Sleeping Around in The UK, Part I; Self-Catering Amid History

In my six weeks in the United Kingdom, I laid my head down to sleep in no less than fifteen separate and distinct abodes. As writing a bit about each place in one go would strain the limits of anyone’s attention span, including my own, I’ve decided to break it up into slightly more manageable chunks, although they will still be roughly chronological.

This post focuses on my self-catering experience with The Landmark Trust. First of all, although friends in the UK know exactly what the term “self-catering” means, I never heard it until I started doing research for the trip, so a little explanation is in order. “Self-catering” accommodations are just that- you cook for yourself in a furnished flat (apartment) with a kitchen. Yes, you must buy your own food, including (in my experience) condiments, but everything else is provided, although again, self-catering schemes may differ, so don’t take my word for it. The flats I rented were not, however, your run of the mill digs, but let from The Landmark Trust, a non-profit that specializes in refurbishing historic homes, apartments, and even follies, and renting them out to holiday-makers in search of a unique experience.

The Trust has accommodations as small as one room all the way up to entire houses, and everything in between, all over the UK. Many are located in rural areas, but some are right in the middle of the action. The flats I stayed in are in very historic buildings, and although equipped with most modern amenities, neither one has TV or wi-fi, so entertainment is restricted to books (they provide a shelf of local-interest reading) or whatever is on your hard drive. (Electricity is plentiful of course!) I knew all of this going in so arrived prepared to entertain myself off-line. Posting on wordpress and instagram was a tad difficult, but I picked up wi-fi while out and about so the time at the flat was rather relaxing, truth be told.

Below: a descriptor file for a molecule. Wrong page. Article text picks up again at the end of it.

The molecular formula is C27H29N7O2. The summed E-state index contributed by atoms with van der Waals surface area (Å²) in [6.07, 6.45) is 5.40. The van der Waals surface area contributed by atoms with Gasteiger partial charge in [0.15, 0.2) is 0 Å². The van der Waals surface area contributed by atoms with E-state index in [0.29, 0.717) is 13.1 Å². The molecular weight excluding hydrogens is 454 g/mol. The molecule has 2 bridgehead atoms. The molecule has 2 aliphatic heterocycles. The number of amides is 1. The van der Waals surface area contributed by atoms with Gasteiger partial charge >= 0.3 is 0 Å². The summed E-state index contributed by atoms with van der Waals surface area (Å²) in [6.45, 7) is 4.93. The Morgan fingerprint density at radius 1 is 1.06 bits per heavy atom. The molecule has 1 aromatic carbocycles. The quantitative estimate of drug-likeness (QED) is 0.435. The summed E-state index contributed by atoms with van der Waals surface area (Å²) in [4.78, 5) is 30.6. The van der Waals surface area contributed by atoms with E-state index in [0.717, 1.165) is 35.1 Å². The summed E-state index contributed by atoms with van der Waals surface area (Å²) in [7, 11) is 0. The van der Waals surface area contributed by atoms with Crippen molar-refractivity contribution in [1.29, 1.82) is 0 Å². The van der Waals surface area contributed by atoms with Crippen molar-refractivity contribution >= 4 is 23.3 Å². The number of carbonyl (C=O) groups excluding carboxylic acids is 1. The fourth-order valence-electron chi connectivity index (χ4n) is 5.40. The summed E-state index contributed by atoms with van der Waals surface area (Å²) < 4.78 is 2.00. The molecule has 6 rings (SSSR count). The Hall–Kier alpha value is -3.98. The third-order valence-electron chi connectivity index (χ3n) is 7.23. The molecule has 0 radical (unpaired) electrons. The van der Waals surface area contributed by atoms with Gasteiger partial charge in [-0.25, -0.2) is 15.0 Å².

One of the nice things about self-catering is of course all the money one can save by cooking for oneself, but although I did make breakfast and one or two dinners, the cooking aspect is more suited to a crowd of family or friends. I did rattle around a bit in both of the flats, but that was ok by me! I don’t let the fact that I am traveling alone stop me from doing much of anything.

So where are these Landmark Trust self-catering flats?

The first is quite an extravagance for one person, as it is a four bedroom flat, but I just could not pass up the chance to stay on the grounds at Hampton Court! As my mother is an Anglophile with a keen interest in Henry VIII’s wives and the Tudor period, this is the time in English history I knew the most about before any research. To stay there; to turn the key and walk up my stairs while tourists strolled below, and to walk the courtyards at night after they were long gone-well that was a necessary indulgence!